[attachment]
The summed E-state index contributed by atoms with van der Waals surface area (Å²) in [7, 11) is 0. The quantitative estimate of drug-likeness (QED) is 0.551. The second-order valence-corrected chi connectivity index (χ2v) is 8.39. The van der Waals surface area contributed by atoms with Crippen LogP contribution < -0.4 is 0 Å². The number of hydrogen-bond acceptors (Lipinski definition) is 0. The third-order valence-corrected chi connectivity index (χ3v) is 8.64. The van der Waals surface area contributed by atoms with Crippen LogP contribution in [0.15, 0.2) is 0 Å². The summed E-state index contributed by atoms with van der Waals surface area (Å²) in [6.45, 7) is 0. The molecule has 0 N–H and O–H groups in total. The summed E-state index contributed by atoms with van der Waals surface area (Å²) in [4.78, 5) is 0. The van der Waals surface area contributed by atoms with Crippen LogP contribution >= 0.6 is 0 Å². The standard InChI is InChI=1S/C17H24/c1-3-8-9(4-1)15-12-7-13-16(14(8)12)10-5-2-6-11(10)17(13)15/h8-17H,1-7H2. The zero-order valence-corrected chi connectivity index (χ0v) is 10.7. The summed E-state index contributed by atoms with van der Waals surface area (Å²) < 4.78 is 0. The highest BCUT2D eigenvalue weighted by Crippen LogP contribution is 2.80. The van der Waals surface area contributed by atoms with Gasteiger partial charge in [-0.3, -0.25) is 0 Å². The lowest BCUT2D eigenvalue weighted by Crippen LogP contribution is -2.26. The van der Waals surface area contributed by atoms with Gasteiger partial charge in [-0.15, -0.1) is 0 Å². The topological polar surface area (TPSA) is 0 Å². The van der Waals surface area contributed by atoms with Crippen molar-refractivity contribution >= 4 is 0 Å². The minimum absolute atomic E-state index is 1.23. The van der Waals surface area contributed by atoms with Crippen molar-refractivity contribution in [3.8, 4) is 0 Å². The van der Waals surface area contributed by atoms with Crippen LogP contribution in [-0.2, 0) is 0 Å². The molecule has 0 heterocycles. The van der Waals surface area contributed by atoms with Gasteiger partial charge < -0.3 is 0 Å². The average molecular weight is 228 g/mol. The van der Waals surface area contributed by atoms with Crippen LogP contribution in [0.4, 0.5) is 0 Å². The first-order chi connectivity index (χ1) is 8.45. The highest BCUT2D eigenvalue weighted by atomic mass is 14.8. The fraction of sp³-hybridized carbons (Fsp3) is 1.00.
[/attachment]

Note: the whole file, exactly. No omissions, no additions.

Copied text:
The summed E-state index contributed by atoms with van der Waals surface area (Å²) in [7, 11) is 0. The quantitative estimate of drug-likeness (QED) is 0.551. The second-order valence-corrected chi connectivity index (χ2v) is 8.39. The van der Waals surface area contributed by atoms with Crippen LogP contribution < -0.4 is 0 Å². The number of hydrogen-bond acceptors (Lipinski definition) is 0. The third-order valence-corrected chi connectivity index (χ3v) is 8.64. The van der Waals surface area contributed by atoms with Crippen LogP contribution in [0.15, 0.2) is 0 Å². The summed E-state index contributed by atoms with van der Waals surface area (Å²) in [6.45, 7) is 0. The molecule has 0 N–H and O–H groups in total. The summed E-state index contributed by atoms with van der Waals surface area (Å²) in [4.78, 5) is 0. The van der Waals surface area contributed by atoms with Crippen LogP contribution >= 0.6 is 0 Å². The standard InChI is InChI=1S/C17H24/c1-3-8-9(4-1)15-12-7-13-16(14(8)12)10-5-2-6-11(10)17(13)15/h8-17H,1-7H2. The zero-order valence-corrected chi connectivity index (χ0v) is 10.7. The summed E-state index contributed by atoms with van der Waals surface area (Å²) < 4.78 is 0. The highest BCUT2D eigenvalue weighted by Crippen LogP contribution is 2.80. The van der Waals surface area contributed by atoms with Gasteiger partial charge in [-0.3, -0.25) is 0 Å². The lowest BCUT2D eigenvalue weighted by Crippen LogP contribution is -2.26. The van der Waals surface area contributed by atoms with Gasteiger partial charge in [-0.15, -0.1) is 0 Å². The topological polar surface area (TPSA) is 0 Å². The van der Waals surface area contributed by atoms with Crippen molar-refractivity contribution >= 4 is 0 Å². The minimum absolute atomic E-state index is 1.23. The van der Waals surface area contributed by atoms with Crippen molar-refractivity contribution in [3.8, 4) is 0 Å². The van der Waals surface area contributed by atoms with Crippen LogP contribution in [-0.2, 0) is 0 Å². The molecule has 0 heterocycles. The van der Waals surface area contributed by atoms with Gasteiger partial charge < -0.3 is 0 Å². The average molecular weight is 228 g/mol. The van der Waals surface area contributed by atoms with Crippen LogP contribution in [0.4, 0.5) is 0 Å². The first-order chi connectivity index (χ1) is 8.45. The highest BCUT2D eigenvalue weighted by atomic mass is 14.8. The fraction of sp³-hybridized carbons (Fsp3) is 1.00.